Which is exactly the same argument being made today regarding iPhone's competitiveness versus Android. I'm not sure why people assume Apple will never compete on price like they did to win the iPod market. A pre-paid iPhone nano (hopefully not an iPhone Shuffle! :) ) is an inevitability someday.

      • It only goes to show Ballmer has no vision. He's all bluster. You say: "He was right based on the state of things at that time." which is why MicroSoft is always behind the 8 ball. A successful company wants a CEO who can envision the future correctly, not one who predicts the future and fails every time. Apple predicted the future correctly (and is repeating its self with the iPad) based upon "...what was known at the time" of the prediction.

      • by node 3 (115640)

        He was right based on the state of things at that time. That prediction was based on the ridiculously high price of the iPhone, before they lowered it a few hundred dollars.

        All you stated was that he had a reason to think he was right, and that reason turned out to be wrong. How is that any different from being wrong, which he clearly was?

    • by ClaraBow (212734)
      Wow, reading this article really points out how myopic Ballmer has become. He really can't see anything being successful outside of the MS-Windows world! Microsoft really needs new leadership!
      • by hairyfeet (841228) <bassbeast1968&gmail,com> on Thursday April 21, 2011 @04:15PM (#35899024) Journal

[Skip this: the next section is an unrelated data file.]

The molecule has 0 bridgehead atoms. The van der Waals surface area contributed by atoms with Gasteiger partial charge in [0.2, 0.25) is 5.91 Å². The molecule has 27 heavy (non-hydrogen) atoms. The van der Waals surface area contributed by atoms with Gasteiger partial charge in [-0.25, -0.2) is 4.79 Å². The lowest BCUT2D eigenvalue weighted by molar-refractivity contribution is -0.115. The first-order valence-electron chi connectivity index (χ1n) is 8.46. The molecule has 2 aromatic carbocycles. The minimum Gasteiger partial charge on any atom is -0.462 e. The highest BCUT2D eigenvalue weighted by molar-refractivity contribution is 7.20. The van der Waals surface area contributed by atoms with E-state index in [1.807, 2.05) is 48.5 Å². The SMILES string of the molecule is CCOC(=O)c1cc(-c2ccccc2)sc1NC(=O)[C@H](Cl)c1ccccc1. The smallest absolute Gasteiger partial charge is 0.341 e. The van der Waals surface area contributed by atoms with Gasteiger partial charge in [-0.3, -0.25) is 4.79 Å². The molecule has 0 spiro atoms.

Frankly I've been saying that for awhile now. You think the Apple prediction was bad? How about royally boning the chance to wipe out Windows piracy AND boost your numbers AND being able to have a captive market to upsell AND boosting the latest IE ALL at the same time?

        Talking to my fellow builders and repairmen the $50 Windows 7 HP deal was wiping out piracy. Like me they went from seeing the "Razr1911" XP and Vista Ultimate installs to Win 7 HP across the board. They were also getting many of those still sitting on the fence deciding whether to keep XP or not to upgrade. So what does he do? Raises the price to $100 and guess what happened? Now there are Windows 7 Ultimate installs all over the place. Smart Move Ballmer!

        I give credit where credit is due and Jobs has made Apple THE hip upscale brand. Jobs keeps the price high because like Porsche and Ferrari it is part of the appeal. The lesser priced iDevices (even though they are still making him something like 40%+ profits) get people started on the brand like Ferrari jackets. Once you get them hooked it is easier to upsell, and I've seen many who went from one iDevice to having a Macbook and several.

        That is why I still think that ancient Gates Borg icon needs to be retired, and replaced with Ballmer wearing a beanie that says "I heart Apple!" on it, since that seems to be his business strategy. Anything Apple does the sweaty monkey follows it with a lame half assed copy six months to a year down the line. Kin, Zune, how much $$$ has he blown so far just on the fails? I can just imagine him trying to rev up the troops "And with this newest device we'll be cool as Apple and people will flock to us! Yes they will! They really really will! STOP LAUGHING AT ME!!!".

        What they need to do is fire his ass and put one of the office guys in charge. Focus on integration, making things like having home users and SMBs be able to connect their machines no matter where they are as easy as plugging in a USB drive or using Homegroup, bring back Win 7 HP at $50 to wipe out piracy, and quit trying to play falling the bouncing Apple. Leaders win, followers suck. I think it is pretty obvious which of those categories Ballmer falls into.